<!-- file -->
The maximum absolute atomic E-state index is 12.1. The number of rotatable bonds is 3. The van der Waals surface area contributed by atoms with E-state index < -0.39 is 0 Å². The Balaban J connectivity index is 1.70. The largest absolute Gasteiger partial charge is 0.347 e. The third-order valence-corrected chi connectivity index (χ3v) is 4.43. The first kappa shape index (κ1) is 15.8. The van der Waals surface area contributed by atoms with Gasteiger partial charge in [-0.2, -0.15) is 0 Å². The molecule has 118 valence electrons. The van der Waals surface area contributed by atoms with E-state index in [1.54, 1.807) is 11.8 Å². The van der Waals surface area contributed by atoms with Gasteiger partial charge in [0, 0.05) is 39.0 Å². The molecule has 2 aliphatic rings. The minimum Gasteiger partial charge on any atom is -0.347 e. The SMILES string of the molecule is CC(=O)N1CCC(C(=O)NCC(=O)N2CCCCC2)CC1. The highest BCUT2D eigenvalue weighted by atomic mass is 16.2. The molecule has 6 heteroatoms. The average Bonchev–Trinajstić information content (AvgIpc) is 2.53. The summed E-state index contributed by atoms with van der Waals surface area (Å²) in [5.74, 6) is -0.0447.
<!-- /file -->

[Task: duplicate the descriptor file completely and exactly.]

The maximum absolute atomic E-state index is 12.1. The number of rotatable bonds is 3. The van der Waals surface area contributed by atoms with E-state index < -0.39 is 0 Å². The Balaban J connectivity index is 1.70. The largest absolute Gasteiger partial charge is 0.347 e. The third-order valence-corrected chi connectivity index (χ3v) is 4.43. The first kappa shape index (κ1) is 15.8. The van der Waals surface area contributed by atoms with Gasteiger partial charge in [-0.2, -0.15) is 0 Å². The molecule has 118 valence electrons. The van der Waals surface area contributed by atoms with E-state index in [1.54, 1.807) is 11.8 Å². The van der Waals surface area contributed by atoms with Gasteiger partial charge in [0, 0.05) is 39.0 Å². The molecule has 2 aliphatic rings. The minimum Gasteiger partial charge on any atom is -0.347 e. The SMILES string of the molecule is CC(=O)N1CCC(C(=O)NCC(=O)N2CCCCC2)CC1. The highest BCUT2D eigenvalue weighted by atomic mass is 16.2. The molecule has 6 heteroatoms. The average Bonchev–Trinajstić information content (AvgIpc) is 2.53. The summed E-state index contributed by atoms with van der Waals surface area (Å²) in [5.74, 6) is -0.0447.